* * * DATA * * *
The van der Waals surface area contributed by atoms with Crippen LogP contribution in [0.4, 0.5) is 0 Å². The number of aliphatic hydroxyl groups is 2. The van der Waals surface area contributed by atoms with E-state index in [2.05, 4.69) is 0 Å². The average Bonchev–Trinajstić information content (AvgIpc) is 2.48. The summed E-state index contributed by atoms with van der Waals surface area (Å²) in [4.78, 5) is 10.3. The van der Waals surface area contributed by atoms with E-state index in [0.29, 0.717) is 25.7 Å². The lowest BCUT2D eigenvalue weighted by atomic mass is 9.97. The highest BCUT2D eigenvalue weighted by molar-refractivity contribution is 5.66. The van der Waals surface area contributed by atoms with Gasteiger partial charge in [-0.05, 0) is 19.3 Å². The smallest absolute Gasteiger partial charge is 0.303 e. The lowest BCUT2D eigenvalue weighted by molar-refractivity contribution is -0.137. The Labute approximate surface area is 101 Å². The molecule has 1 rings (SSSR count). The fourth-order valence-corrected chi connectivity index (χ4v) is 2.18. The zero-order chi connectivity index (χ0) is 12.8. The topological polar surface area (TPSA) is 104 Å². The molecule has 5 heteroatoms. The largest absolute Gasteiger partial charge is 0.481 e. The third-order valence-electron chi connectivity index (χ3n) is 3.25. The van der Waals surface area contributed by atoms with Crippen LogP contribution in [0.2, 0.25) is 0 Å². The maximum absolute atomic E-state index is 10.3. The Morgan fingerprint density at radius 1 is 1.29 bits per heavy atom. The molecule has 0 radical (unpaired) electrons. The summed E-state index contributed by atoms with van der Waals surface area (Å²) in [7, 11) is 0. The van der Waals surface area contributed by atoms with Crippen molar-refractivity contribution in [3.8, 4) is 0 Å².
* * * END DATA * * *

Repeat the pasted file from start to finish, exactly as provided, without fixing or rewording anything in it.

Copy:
The van der Waals surface area contributed by atoms with Crippen LogP contribution in [0.4, 0.5) is 0 Å². The number of aliphatic hydroxyl groups is 2. The van der Waals surface area contributed by atoms with E-state index in [2.05, 4.69) is 0 Å². The average Bonchev–Trinajstić information content (AvgIpc) is 2.48. The summed E-state index contributed by atoms with van der Waals surface area (Å²) in [4.78, 5) is 10.3. The van der Waals surface area contributed by atoms with E-state index in [0.29, 0.717) is 25.7 Å². The lowest BCUT2D eigenvalue weighted by atomic mass is 9.97. The highest BCUT2D eigenvalue weighted by molar-refractivity contribution is 5.66. The van der Waals surface area contributed by atoms with Gasteiger partial charge in [-0.05, 0) is 19.3 Å². The smallest absolute Gasteiger partial charge is 0.303 e. The lowest BCUT2D eigenvalue weighted by molar-refractivity contribution is -0.137. The Labute approximate surface area is 101 Å². The molecule has 1 rings (SSSR count). The fourth-order valence-corrected chi connectivity index (χ4v) is 2.18. The zero-order chi connectivity index (χ0) is 12.8. The topological polar surface area (TPSA) is 104 Å². The molecule has 5 heteroatoms. The largest absolute Gasteiger partial charge is 0.481 e. The third-order valence-electron chi connectivity index (χ3n) is 3.25. The van der Waals surface area contributed by atoms with Crippen LogP contribution in [0.2, 0.25) is 0 Å². The maximum absolute atomic E-state index is 10.3. The Morgan fingerprint density at radius 1 is 1.29 bits per heavy atom. The molecule has 0 radical (unpaired) electrons. The summed E-state index contributed by atoms with van der Waals surface area (Å²) in [7, 11) is 0. The van der Waals surface area contributed by atoms with Crippen molar-refractivity contribution in [3.8, 4) is 0 Å².